Going to college is a complicated time in your child’s life. The freshman year may also be the first time your college student is managing their own money and expenses. As a mom or dad, there are some essential financial decisions to help your college kid with before your teen leaves for school.
How to Use a Credit Card
Help your child understand that credit cards are high-interest loans and that the student must make payments on time. Students should use credit cards for routine expenses like gas and groceries, and not to finance expensive spring break trips. Missed payments lead to super-high interest rates and late fees, making it harder to pay off credit card balances.
Teach students the consequences of graduating with too much credit card debt and ruining his credit score before he even graduates. Note that if your child is under 21, you’ll have to co-sign for the card — so you’ll be on the hook for the bills. Consider making your teen an authorized user on your account instead and have the bank set a spending limit.
Find the Right Student Loan
Paying for college can be a substantial financial burden. Student loans make financing an education more accessible. However, it’s essential to choose the right loan for your child’s needs. Review the different types of loans with your college-bound teen. To make the decision easier, look for websites that compare private student loan options side-by-side on the same page.
Choose an affordable student loan that your child can pay off once she graduates based on her anticipated career path. Compare rates and payments. Make sure to apply with multiple lenders and base your budget on actual rates, not estimates.
Take a Car to School
If the school allows, allowing your student to bring a car to college is convenient. Maintaining the vehicle can also drain your college kid’s budget quickly. Review all expenses including gas, insurance, and routine maintenance. Make sure your teen knows when to change the oil and check the brakes.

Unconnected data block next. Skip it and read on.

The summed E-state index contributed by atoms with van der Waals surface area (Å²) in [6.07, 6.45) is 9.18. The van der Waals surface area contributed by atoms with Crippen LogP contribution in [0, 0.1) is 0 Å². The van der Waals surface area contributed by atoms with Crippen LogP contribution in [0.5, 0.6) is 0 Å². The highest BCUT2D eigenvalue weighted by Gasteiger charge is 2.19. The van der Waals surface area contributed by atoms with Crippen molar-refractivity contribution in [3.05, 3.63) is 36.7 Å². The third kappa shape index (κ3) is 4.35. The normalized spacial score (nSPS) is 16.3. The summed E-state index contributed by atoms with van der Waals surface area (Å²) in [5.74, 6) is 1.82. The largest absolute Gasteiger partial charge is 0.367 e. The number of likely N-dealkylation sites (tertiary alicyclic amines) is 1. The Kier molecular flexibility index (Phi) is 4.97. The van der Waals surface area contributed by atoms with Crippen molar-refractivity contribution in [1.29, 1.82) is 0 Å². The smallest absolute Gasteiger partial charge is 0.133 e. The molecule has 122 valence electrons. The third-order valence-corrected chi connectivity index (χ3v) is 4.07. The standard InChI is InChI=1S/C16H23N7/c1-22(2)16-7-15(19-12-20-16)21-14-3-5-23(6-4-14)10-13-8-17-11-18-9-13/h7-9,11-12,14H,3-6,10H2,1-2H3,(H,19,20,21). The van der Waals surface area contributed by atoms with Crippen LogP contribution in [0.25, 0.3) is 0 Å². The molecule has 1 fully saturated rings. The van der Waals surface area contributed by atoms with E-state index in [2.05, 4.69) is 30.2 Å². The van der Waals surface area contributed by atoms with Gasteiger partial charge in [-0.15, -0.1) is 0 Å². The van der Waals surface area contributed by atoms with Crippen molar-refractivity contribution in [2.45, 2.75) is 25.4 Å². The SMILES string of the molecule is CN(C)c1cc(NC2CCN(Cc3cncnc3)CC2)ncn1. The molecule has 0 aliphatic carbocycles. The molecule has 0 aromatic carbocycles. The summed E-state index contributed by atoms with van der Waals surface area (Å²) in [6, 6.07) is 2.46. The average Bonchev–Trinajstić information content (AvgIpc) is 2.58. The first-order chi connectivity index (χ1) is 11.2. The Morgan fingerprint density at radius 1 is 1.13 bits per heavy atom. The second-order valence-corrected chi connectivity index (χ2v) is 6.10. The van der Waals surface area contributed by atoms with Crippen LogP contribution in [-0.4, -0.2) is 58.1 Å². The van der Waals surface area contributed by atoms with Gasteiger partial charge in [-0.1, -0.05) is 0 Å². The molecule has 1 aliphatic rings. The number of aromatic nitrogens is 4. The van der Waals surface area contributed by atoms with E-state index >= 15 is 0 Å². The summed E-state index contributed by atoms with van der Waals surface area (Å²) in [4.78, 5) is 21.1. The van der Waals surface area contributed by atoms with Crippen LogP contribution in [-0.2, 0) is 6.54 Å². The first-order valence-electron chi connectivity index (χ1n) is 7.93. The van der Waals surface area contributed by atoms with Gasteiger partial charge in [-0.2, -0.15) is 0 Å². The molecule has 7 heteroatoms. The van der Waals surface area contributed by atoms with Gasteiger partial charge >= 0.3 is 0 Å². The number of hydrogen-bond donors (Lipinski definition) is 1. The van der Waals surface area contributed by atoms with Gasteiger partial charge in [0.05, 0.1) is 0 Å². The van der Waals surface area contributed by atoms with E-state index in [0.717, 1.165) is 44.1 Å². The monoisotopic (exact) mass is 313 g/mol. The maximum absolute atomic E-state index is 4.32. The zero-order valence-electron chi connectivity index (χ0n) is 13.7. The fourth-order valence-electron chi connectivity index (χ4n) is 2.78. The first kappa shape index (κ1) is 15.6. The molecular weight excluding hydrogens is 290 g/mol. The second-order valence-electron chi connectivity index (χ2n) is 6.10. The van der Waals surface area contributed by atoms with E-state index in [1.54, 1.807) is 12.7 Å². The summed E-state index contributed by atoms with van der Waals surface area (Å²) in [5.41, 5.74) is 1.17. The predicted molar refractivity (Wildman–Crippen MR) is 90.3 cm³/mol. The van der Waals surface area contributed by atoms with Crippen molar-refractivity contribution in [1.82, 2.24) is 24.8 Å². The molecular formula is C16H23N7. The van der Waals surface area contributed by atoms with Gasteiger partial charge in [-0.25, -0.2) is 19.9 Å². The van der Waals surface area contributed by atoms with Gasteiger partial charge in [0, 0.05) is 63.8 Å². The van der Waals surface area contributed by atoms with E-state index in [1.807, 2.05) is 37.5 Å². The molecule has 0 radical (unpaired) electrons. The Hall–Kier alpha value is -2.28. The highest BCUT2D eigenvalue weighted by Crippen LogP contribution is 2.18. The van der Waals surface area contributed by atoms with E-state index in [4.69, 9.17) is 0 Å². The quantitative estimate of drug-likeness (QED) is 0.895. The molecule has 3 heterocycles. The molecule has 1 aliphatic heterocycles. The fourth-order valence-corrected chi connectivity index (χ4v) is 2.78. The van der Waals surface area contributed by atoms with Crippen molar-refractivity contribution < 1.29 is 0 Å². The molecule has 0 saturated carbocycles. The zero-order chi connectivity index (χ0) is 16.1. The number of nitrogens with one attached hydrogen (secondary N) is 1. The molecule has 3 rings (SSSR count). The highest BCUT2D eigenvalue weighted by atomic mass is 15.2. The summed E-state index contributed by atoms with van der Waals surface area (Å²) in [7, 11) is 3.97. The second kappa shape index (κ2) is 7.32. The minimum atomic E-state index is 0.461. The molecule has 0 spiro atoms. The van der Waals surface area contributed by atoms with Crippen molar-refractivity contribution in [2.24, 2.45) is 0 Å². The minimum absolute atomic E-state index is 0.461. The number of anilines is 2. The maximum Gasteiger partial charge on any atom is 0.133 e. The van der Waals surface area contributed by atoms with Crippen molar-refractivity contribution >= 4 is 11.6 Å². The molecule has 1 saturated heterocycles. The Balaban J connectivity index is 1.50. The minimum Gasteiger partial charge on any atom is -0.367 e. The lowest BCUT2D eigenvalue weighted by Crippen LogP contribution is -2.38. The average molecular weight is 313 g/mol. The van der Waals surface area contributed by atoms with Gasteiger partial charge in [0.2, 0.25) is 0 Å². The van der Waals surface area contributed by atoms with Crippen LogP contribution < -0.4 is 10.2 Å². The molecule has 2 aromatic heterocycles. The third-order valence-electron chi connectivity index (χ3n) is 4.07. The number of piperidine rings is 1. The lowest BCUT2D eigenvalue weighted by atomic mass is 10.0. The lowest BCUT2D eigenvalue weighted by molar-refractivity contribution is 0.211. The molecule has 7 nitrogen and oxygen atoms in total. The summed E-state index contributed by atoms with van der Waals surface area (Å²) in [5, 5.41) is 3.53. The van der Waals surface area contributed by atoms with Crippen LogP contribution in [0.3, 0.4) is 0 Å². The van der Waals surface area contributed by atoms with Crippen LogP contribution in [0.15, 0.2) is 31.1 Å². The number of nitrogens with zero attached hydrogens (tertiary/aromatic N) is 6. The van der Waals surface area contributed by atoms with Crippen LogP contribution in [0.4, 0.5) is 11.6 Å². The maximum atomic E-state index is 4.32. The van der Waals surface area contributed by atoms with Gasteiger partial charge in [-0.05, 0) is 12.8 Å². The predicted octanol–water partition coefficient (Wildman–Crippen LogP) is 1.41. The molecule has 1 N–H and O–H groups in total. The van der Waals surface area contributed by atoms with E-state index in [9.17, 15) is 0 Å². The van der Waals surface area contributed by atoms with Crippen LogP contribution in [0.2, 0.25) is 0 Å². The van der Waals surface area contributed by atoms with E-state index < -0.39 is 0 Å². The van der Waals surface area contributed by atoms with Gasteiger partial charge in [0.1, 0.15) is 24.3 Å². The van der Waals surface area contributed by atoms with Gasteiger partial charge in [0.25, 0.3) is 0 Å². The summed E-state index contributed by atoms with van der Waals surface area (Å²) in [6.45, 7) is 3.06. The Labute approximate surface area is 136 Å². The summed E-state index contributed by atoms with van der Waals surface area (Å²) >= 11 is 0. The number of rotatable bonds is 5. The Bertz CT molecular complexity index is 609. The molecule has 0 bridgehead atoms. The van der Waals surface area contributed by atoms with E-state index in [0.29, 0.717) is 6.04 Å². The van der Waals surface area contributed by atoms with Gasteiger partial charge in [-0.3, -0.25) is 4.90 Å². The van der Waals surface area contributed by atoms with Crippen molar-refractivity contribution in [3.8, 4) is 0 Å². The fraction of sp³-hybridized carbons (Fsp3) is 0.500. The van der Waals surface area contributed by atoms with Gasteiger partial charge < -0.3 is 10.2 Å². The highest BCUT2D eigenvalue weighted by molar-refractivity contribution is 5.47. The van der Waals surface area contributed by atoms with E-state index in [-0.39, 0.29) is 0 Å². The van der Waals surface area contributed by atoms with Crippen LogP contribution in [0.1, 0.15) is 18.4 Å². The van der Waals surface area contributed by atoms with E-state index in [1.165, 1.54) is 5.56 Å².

Don’t forget to mention budgeting for emergency repairs such as flat tires and unexpected breakdowns. Also, the college may charge an annual fee to park a car on campus.
Set a Monthly Budget
Car expenses are just some of the costs college students have to finance. Whether your teen plans to work part-time or will live on savings, show your kid how to create a monthly budget. Talk about using a meal plan and buying snacks at a grocery store (instead of eating out) to save money.
Include the cost of books and supplies for any classes your child is planning to take each semester. Use a budget spreadsheet to teach your child how to make his money last the entire school year.
As teens move on to college, make sure they have the information needed to make sound financial choices. The decisions your college students make now will follow them long after they graduate. Talk about setting a budget, finding a college loan, and the pitfalls of using credit cards.
Which tips have you found helpful for preparing your child to make adult decisions?
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